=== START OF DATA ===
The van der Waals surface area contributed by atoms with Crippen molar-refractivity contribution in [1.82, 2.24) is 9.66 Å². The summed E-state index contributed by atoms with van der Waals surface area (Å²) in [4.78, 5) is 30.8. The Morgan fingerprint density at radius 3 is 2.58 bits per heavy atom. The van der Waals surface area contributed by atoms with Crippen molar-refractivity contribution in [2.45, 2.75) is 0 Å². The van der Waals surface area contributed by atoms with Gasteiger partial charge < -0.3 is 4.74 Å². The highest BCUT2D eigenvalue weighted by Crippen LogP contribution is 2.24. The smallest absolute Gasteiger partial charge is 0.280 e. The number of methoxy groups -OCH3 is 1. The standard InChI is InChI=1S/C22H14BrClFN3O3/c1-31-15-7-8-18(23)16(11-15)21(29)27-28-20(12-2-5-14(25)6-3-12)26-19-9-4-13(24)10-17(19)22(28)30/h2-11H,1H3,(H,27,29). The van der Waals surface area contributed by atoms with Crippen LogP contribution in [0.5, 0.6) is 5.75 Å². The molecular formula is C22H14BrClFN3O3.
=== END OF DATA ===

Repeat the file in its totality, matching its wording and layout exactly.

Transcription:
The van der Waals surface area contributed by atoms with Crippen molar-refractivity contribution in [1.82, 2.24) is 9.66 Å². The summed E-state index contributed by atoms with van der Waals surface area (Å²) in [4.78, 5) is 30.8. The Morgan fingerprint density at radius 3 is 2.58 bits per heavy atom. The van der Waals surface area contributed by atoms with Crippen molar-refractivity contribution in [2.45, 2.75) is 0 Å². The van der Waals surface area contributed by atoms with Gasteiger partial charge < -0.3 is 4.74 Å². The highest BCUT2D eigenvalue weighted by Crippen LogP contribution is 2.24. The smallest absolute Gasteiger partial charge is 0.280 e. The number of methoxy groups -OCH3 is 1. The standard InChI is InChI=1S/C22H14BrClFN3O3/c1-31-15-7-8-18(23)16(11-15)21(29)27-28-20(12-2-5-14(25)6-3-12)26-19-9-4-13(24)10-17(19)22(28)30/h2-11H,1H3,(H,27,29). The van der Waals surface area contributed by atoms with Crippen LogP contribution in [0.5, 0.6) is 5.75 Å². The molecular formula is C22H14BrClFN3O3.